SCOTUS

#MissionSummit2015

By Rev. Mindi

That’s an awfully a long hashtag. American Baptist Churches, USA, we still have a long way to go in using social media effectively.

American Baptist Churches, USA, we still have a long way to go in including our marginalized folks.

However, there was progress made at our biennial gathering in Kansas City last weekend. Besides more people tweeting this time, three out of the four general worship service preachers mentioned inclusion of LGBTQ folks. The first praised the SCOTUS ruling as a just and right ruling. The second said for far too long we have pushed LGBTQ folks out. The third said “If you have a problem with someone’s sexual orientation, go talk to Jesus.”

I know it made some people uncomfortable. I saw the walkouts. But I also recall sitting in far too many American Baptist biennial meetings and walking out with my lesbian and gay, bisexual and transgender friends as they were told, from the pulpit, that they were an abomination, full of sin and bound for hell. I have walked out to comfort so many with tears from the pain and violence of exclusion. So for those who felt they had to walk out, I didn’t have much sympathy. As another friend said, “For now, we get to stay.”

For now.

We still have a long way to go. As Baptists, we believe in Soul Freedom, and that means that I cannot tell you what to believe, and you cannot tell me what to believe. It means that you and your church are free to determine your theology and your stances on issues, and me and my church are free to determine our theology and stances. That is how it should be. And at times it may be uncomfortable when we express our Soul Freedom in ways that bump up against each other.

But will this progress continue? Will the ending of exclusion actually happen? Will our LGBTQ friends feel safe in attending a Biennial gathering without worrying about the threat of vitriol from the pulpit?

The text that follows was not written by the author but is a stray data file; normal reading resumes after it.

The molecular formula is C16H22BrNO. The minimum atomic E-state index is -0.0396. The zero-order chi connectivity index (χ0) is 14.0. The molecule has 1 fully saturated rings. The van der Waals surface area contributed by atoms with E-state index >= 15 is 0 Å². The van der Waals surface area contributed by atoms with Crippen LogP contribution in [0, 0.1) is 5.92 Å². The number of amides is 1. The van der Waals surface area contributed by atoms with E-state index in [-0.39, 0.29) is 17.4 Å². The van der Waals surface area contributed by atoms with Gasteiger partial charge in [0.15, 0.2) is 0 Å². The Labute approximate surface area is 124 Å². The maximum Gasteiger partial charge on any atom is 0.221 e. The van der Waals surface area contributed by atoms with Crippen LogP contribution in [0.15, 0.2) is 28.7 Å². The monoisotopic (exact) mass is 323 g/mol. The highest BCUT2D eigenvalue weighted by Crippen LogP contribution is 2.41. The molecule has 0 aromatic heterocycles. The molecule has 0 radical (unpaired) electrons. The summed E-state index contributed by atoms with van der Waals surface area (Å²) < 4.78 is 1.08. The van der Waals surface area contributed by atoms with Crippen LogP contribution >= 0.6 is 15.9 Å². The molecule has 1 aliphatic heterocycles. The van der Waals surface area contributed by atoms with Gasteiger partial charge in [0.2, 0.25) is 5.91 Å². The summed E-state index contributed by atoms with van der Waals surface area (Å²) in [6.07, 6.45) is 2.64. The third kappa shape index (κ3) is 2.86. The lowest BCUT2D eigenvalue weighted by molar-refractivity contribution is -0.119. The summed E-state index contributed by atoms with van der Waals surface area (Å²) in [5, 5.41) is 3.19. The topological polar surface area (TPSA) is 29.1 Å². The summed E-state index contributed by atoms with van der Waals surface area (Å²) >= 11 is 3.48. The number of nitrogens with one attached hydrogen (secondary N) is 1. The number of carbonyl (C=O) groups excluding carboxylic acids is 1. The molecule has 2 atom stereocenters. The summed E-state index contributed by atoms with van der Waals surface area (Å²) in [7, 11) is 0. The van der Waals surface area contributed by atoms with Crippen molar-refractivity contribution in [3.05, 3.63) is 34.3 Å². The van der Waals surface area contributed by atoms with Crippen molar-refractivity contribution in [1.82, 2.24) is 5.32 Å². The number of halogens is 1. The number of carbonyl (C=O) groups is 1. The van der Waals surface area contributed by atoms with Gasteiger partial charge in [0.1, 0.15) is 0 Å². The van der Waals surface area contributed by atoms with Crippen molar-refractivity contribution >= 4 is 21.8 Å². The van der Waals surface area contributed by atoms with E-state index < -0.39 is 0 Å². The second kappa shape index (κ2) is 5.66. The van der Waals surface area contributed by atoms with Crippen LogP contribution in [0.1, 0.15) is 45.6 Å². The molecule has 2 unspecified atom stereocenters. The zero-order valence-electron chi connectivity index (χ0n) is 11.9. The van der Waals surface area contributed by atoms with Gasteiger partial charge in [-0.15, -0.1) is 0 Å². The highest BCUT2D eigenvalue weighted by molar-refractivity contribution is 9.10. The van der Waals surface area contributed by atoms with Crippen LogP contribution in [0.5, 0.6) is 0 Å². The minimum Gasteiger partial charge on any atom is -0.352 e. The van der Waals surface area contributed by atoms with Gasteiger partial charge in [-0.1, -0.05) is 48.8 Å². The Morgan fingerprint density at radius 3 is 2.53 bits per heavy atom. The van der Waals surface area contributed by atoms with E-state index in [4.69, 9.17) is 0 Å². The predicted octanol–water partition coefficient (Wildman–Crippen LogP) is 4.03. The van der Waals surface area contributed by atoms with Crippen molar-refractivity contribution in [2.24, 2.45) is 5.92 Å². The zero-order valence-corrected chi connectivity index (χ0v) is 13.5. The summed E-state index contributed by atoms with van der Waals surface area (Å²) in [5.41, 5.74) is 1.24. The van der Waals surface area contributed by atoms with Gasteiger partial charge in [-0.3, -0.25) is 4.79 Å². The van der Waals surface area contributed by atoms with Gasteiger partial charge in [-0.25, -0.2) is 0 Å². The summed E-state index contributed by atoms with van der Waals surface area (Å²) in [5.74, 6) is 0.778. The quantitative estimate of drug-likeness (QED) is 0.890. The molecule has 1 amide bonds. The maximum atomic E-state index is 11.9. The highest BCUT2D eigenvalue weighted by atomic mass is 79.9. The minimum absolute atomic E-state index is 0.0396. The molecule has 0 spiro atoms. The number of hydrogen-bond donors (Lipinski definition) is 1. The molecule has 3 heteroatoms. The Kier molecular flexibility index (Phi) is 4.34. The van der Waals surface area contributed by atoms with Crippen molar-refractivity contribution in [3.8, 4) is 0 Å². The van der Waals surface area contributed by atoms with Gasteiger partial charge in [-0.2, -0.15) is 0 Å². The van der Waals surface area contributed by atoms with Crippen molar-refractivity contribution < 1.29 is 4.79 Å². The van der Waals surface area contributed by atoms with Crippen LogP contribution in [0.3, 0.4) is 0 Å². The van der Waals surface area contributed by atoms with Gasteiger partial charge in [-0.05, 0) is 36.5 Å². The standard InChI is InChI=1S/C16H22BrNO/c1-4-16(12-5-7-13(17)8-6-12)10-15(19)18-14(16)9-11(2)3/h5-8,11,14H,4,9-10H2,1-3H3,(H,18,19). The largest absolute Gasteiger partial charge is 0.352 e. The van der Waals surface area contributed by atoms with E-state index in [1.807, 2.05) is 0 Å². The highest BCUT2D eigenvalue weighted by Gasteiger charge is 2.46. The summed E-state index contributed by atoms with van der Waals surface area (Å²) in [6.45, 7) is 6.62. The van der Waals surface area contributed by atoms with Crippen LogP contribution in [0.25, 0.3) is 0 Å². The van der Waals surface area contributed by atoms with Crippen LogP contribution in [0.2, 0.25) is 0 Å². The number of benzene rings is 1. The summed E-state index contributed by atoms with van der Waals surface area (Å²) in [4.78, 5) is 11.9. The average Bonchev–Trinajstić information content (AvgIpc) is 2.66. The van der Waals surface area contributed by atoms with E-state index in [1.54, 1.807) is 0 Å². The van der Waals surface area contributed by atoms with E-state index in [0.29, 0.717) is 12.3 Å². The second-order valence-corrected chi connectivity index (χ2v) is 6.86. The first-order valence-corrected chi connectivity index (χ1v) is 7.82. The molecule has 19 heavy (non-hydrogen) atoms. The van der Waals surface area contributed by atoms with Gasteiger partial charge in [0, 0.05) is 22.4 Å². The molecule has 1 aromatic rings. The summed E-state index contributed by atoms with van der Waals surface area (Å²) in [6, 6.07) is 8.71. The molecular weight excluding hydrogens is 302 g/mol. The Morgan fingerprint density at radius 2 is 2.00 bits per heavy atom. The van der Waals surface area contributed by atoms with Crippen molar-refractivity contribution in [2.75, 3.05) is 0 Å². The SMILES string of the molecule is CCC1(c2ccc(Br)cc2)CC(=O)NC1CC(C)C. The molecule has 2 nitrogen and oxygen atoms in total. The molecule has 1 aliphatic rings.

We still have a long way to go. We claimed #BlackLivesMatter from the pulpit but have yet to come out with a unified voice to work on racism within our own congregations and communities. Many of us signed a statement pledging to work on anti-racism but met resistance from some who felt it didn’t do anything. Thank goodness our outgoing President viewed this as an opportunity and read the letter from the pulpit, and we can continue the work long beyond our Mission Summit. You can read the Epistle of Metanoia from the 2015 Mission Summit here.

We still have a long way to go. We have fabulous young preachers who shared their gifts in the Festival of Young Preachers and young seminarians getting ready to enter the search process, but so many churches are cutting back salaries and opportunities. There are pastors retiring but then staying on or taking another church in their retirement instead of encouraging congregations to take the opportunity to call a young pastor. And as I’ve shared before, our definition of “young” sometimes stretches well into middle-ages, leaving the truly young pastors still looking for a call.

We have made progress. I believe it. I left with a lot of hope for our future and actual excitement about attending our next Biennial “Mission Summit” Gathering as American Baptists. But until we call younger pastors, have younger leadership represented at our national gatherings and in our national leadership, and work to include those who have been pushed to the margins because it makes some of us uncomfortable, we still have a long way to go.

SCOTUS Decisions: Reflections, Part 1

By Rev. Mindi 

 Due to the SCOTUS decisions of Tuesday and pending Wednesday’s decisions, I thought I would forgo my usual Wednesday article and reflect on some of the court decisions made on Tuesday, with the idea that others may contribute reflections following the decisions announced on Wednesday morning. For a comprehensive list of the decisions made, go to http://www.supremecourt.gov/  These decisions impact us as Americans, but are often not mentioned on Sunday morning. As clergy and church leaders, I feel that it is imperative that we reflect within our faith communities on these issues and offer some way of responding, through word, action, and prayer.